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Introduction to Alerting

IF you are new to competitive bridge, you may have noticed two blue cards in the front section of your bidding box. While you would do well to ignore the Dark Blue Card (redouble—for a cautionary tale about this card see here), proper use of the Light Blue Card is essential to keep opponents happy and to stop them using their Orange Card (calling the Tournament Director).

You've probably seen people using the Light Blue Card already. It says "ALERT" on it, and you show this to opponents to warn them that a bid (or pass, or double) means something they might not be expecting. They will often then ask you what the bid means—but they are entitled to ask whether or not there is an ALERT.

Here are the three most important principles for using the ALERT card:

  • Only show the ALERT when your partner makes a strange bid (or passs, or double). Never use it for your own call, as this would tell partner what you meant. Similarly, only answer questions about your partner's bids, never your own.
  • Make sure it is clearly visible to both opponents.
  • In general, use the ALERT card when your partner's bid is conventional. Do not use it when the bid is natural. There are exceptions, but you probably only need to worry about one of these, which I shall mention later.

Unfortunately, the ALERT card isn't the only way to warn opponents about a call. Somtimes you are supposed to ANNOUNCE it instead, by saying a set phrase. This only occurs in a handful of situations, generally because there are two common meanings which are different enough that you need to warn opponents, but neither of which is unusual enough for the ALERT card.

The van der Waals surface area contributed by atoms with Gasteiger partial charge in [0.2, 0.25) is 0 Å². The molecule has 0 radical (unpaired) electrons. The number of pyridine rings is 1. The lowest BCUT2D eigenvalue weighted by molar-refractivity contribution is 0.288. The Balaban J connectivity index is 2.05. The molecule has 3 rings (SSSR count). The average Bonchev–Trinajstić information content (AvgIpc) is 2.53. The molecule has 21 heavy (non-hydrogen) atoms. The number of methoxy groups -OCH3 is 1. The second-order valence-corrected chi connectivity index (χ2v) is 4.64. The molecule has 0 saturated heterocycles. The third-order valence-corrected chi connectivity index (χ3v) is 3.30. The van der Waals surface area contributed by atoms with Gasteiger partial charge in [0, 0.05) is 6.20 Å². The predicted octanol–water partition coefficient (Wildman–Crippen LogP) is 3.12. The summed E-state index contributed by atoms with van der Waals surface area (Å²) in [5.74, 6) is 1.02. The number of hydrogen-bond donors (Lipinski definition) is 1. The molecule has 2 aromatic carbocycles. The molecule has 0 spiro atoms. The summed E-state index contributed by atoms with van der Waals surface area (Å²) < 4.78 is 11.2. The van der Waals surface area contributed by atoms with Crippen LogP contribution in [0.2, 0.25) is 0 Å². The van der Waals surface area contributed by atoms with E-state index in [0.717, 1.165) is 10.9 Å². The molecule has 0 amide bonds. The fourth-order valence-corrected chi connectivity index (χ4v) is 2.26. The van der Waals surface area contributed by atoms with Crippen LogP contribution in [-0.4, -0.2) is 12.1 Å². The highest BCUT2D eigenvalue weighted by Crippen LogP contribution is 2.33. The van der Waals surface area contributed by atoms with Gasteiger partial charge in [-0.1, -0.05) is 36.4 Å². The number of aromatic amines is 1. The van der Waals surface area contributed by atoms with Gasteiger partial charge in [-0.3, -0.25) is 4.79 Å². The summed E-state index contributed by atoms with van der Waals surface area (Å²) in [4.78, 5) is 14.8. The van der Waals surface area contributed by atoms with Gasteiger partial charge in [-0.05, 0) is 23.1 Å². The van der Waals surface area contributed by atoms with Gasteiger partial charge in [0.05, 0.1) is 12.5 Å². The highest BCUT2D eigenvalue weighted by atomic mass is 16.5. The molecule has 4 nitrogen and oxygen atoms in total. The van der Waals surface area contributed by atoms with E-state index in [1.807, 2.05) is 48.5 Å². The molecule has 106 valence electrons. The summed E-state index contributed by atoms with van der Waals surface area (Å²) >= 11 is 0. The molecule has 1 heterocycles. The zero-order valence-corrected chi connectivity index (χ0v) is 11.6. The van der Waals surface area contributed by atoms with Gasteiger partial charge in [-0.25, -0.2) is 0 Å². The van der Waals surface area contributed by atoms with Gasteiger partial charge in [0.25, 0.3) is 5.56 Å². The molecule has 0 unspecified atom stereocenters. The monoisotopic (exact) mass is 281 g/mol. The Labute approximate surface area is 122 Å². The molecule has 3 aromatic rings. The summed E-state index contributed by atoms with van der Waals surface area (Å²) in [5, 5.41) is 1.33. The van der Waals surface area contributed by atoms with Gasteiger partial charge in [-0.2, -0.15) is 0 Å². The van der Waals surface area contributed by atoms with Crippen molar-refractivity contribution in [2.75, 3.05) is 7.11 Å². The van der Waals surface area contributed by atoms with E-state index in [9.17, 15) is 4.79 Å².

Here is a full list of times you might need to announce:

  • Your partner opens a natural weak two: you say "weak".
  • Your partner opens a natural strong two: you say "strong, forcing". However, note:
    • Some people play that you may pass a strong two, and they would say "strong, non-forcing", but this is not recommended.
    • You should alert the 2C opening, because it does not show clubs, so is not natural.
  • Your partner opens 1NT. Here you simply say the range, e.g. "12 to 14". Do not make the mistake of announcing it as "weak"!
  • You open 1NT—I hope your partner remembered to annnounce it!—and your partner bids 2C. If you play this as Stayman, you say "Stayman".
  • You open 1NT, and partner bids 2D or 2H which is a transfer: you say the suit they are showing, so "hearts" or "spades" respectively.

Do not make the mistake of confusing similar situations with these—these are the only times you should ANNOUNCE. Do not try to announce weak jump overcalls, responses to 2NT, responses to a 1NT overcall, transfers to the minors, etc.

So, that's announcing. Apart from these situations, you should generally alert all conventional bids at the 1-, 2-, or 3-level. However, you should not alert if the bid is at the 4-level or higher. This means that you do not alert Blackwood!

Doubles are a little more complicated—and in my opinion the regulations for doubles are terrible. In general, you should alert a double if it is not for takeout. So you should alert penalty doubles! This may seem crazy, but there are three exceptions:

  • You should not alert doubles of bids at the 4-level or above—which is where most penalty doubles happen.
  • You should not alert a penalty double of a NT bid.
  • You should not alert a penalty double of a conventional bid.

You probably don't need to worry about exceptions to these rules, or alerting passes or redoubles. I wrote an earlier article when the regulations changed last year, which goes into more detail.

Also, don't worry if you—or your partner—get these wrong, as long as you try to get them right! Just enjoy your matches, and don't be afraid to ask opponents about their alerted bids!